- The Washington Times - Monday, April 16, 2018

For the first time since 1876, Union muskets were loaded and Frederick Douglass took center stage on Capitol Hill.

The National Park Service on Monday staged a recreation of the unveiling of the Emancipation statue at Lincoln Park as part of the District’s annual celebration of Emancipation Day.

Park Service staffers last month found copies of the 1876 ceremony’s program, and Vince Vaise, the chief of visitor services, decided to recreate the event for this year’s holiday.

“We want to give people a sense of what an Emancipation Day program was like back in the 1870s,” Mr. Vaise said. “It was a time during Reconstruction, a time when the United States was trying to heal itself, kind of grappling with issues like race and class, especially only 11 years after the bloodiest war in American history and the only civil war we ever had after the bloodiest war. So let’s show what that was like.”

Among the documents Mr. Vaise and his colleagues found in the Library of Congress was a copy of the day’s speech by writer, abolitionist and freed slave Frederick Douglass, who was born in Anacostia 200 years ago. A Douglass impersonator recited the speech at Monday’s event.

“The name of Abraham Lincoln was near and dear to our hearts in the darkest and most perilous hours of the Republic,” Douglass said at the foot of the Emancipation Memorial, which he unveiled. “Our faith in him was often taxed and strained to the uttermost, but it never failed.”

Also known as the Freedman’s Memorial, the Emancipation statue shows Lincoln standing with one hand on his Emancipation Proclamation and the other gesturing over a bowed slave rising as he breaks the shackles on his wrists.

“He is a real guy,” Mr. Vaise told The Washington Times, referring to slave depicted in the statue. “His name is Archer Alexander and the face was modeled after a photograph that was sent to the sculptor. Archer Alexander was the last African-American to be caught under the Fugitive Slave Act, in the state of Missouri, so in the way he kind of symbolizes the end of slavery.”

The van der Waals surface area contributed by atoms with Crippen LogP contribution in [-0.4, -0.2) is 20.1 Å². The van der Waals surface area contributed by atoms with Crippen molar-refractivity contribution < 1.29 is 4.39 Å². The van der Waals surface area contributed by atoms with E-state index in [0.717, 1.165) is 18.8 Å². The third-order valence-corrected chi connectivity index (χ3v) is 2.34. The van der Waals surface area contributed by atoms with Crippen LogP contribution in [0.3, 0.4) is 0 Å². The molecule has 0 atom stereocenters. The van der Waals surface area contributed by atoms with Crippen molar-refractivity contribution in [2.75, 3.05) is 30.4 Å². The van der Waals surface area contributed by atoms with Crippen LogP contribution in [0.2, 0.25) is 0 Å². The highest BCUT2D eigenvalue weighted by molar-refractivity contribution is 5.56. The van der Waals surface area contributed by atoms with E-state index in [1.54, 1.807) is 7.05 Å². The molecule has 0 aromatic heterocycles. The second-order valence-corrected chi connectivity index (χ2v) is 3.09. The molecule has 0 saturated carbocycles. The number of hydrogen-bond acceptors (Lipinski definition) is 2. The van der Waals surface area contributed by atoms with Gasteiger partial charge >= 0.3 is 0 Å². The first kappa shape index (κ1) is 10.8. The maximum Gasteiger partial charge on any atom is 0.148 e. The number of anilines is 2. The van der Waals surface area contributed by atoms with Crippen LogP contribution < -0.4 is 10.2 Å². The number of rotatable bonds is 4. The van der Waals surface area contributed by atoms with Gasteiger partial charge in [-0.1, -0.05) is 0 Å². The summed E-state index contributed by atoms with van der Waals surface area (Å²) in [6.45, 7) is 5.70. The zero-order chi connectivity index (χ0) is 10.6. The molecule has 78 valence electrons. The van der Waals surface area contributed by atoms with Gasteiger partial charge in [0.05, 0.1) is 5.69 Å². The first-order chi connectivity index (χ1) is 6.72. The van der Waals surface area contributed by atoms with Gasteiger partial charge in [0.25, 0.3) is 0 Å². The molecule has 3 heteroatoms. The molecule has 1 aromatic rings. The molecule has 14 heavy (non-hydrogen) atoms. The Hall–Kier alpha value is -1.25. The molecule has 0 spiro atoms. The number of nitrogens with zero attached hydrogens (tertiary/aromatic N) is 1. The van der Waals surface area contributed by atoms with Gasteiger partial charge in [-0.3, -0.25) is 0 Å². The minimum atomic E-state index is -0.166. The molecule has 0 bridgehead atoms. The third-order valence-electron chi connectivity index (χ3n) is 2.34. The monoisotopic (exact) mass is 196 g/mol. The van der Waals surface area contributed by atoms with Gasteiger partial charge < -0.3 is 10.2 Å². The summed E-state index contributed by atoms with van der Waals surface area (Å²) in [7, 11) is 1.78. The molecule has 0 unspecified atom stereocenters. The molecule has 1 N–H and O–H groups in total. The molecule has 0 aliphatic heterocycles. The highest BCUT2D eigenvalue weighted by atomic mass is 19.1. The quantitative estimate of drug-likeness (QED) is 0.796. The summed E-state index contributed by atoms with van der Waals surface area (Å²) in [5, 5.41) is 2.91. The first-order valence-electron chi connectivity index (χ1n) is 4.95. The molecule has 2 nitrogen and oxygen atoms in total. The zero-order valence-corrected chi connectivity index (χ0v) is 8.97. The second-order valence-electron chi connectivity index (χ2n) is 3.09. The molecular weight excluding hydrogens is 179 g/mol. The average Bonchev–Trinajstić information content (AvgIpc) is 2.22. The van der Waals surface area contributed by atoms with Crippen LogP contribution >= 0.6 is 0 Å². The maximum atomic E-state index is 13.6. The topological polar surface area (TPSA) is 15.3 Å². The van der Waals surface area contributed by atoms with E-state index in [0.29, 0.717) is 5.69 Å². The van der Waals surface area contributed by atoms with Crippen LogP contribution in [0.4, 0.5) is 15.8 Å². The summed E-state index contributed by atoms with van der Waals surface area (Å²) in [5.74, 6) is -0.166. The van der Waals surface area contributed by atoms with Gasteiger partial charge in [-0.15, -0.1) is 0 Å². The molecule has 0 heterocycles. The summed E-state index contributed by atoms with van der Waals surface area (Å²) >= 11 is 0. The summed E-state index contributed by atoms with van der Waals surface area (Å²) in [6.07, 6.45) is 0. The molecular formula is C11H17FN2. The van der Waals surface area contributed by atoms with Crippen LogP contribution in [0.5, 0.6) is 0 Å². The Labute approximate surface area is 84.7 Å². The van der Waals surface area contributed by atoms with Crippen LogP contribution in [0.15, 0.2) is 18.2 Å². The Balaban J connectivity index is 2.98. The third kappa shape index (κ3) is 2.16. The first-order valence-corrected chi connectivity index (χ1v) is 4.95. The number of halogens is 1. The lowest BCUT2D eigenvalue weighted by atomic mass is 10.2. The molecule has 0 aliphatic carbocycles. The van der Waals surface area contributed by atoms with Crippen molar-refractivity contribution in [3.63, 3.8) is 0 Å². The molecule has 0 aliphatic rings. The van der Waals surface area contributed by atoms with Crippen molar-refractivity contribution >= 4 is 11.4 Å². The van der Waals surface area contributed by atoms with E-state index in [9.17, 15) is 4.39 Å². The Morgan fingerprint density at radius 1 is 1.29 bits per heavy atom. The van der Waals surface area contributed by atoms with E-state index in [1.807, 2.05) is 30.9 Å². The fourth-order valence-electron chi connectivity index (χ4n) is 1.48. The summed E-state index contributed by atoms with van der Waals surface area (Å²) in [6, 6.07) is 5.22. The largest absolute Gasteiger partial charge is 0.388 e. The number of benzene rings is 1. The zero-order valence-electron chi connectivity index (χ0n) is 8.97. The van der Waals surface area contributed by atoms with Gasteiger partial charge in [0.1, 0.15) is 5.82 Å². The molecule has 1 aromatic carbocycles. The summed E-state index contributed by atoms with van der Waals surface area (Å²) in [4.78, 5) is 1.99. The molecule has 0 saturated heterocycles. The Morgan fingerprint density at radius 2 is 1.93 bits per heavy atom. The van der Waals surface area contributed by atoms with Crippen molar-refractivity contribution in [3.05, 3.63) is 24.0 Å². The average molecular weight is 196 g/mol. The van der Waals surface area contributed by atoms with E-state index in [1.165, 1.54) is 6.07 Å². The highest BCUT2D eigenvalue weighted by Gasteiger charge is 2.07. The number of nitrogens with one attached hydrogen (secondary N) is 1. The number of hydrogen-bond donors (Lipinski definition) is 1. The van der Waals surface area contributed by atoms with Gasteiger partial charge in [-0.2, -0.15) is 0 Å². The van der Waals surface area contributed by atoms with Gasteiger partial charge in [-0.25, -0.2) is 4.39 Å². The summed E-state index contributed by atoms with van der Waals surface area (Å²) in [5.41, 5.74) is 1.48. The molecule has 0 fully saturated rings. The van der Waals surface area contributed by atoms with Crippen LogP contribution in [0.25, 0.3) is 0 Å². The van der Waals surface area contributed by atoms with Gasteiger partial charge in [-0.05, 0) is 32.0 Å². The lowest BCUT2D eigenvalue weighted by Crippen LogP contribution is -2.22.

Lincoln ended slavery in the District with the issuance of the D.C. Compensated Emancipation Act of April 16, 1862, freeing about 3,100 slaves in the city. The Emancipation Proclamation, issued Sept. 22, 1862, freed all slaves as of Jan. 1, 1863. But the Civil War did not end until 1865, and the news of the slaves’ emancipation didn’t reach Texas until June 19, 1865, which is celebrated as Juneteenth.

On Monday, the park service also hosted a variety of educational activities for children, including infantry drills with Adam Gresek, who played a Civil War-era artillery man. With a first sergeant infantryman, played by John W. McCaskill, they handed out wooden muskets to children and explained how Union troops sorted soldiers based on who had enough teeth to bite open cartridge papers.

Sheltered from the rain under a tent, three storytellers from the Double Nickels Theatre Company gathered children around. Tony Ford, a member of the company, told The Times it was an opportunity to teach about District’s special role in Emancipation Day, such as the fact that the city’s emancipation act paid slave owners $300 per freed slave — making the District the only region that compensated former slave owners.

“You can have very, very serious conversations through puppetry and it’s not threatening,” said Mr. Ford, who lives in Hillcrest in Southeast.

“When you’re talking to a puppet, it’s not hard-core school work,” said puppeteer Schroeder Cherry. “You don’t feel like you’re sitting in a classroom, but you’re still learning.”

D. Richardson, a native Washingtonian, said that historical re-enactment events like Monday’s are an important way for children to learn the lessons of the past as they forge ahead with their own activist causes.

“You can’t move into the future without the past,” said Ms. Richardson, 59.

Mr. Vaise told reporters that he hopes to make the reenactment an annual tradition at Lincoln Park.

Elsewhere in the District, residents commemorated Emancipation Day with renewed calls for D.C. statehood.

City activists met with members of the House and the Senate to voice support a statehood bill introduced by D.C. Delegate Eleanor Holmes Norton, the District’s nonvoting representative in Congress.

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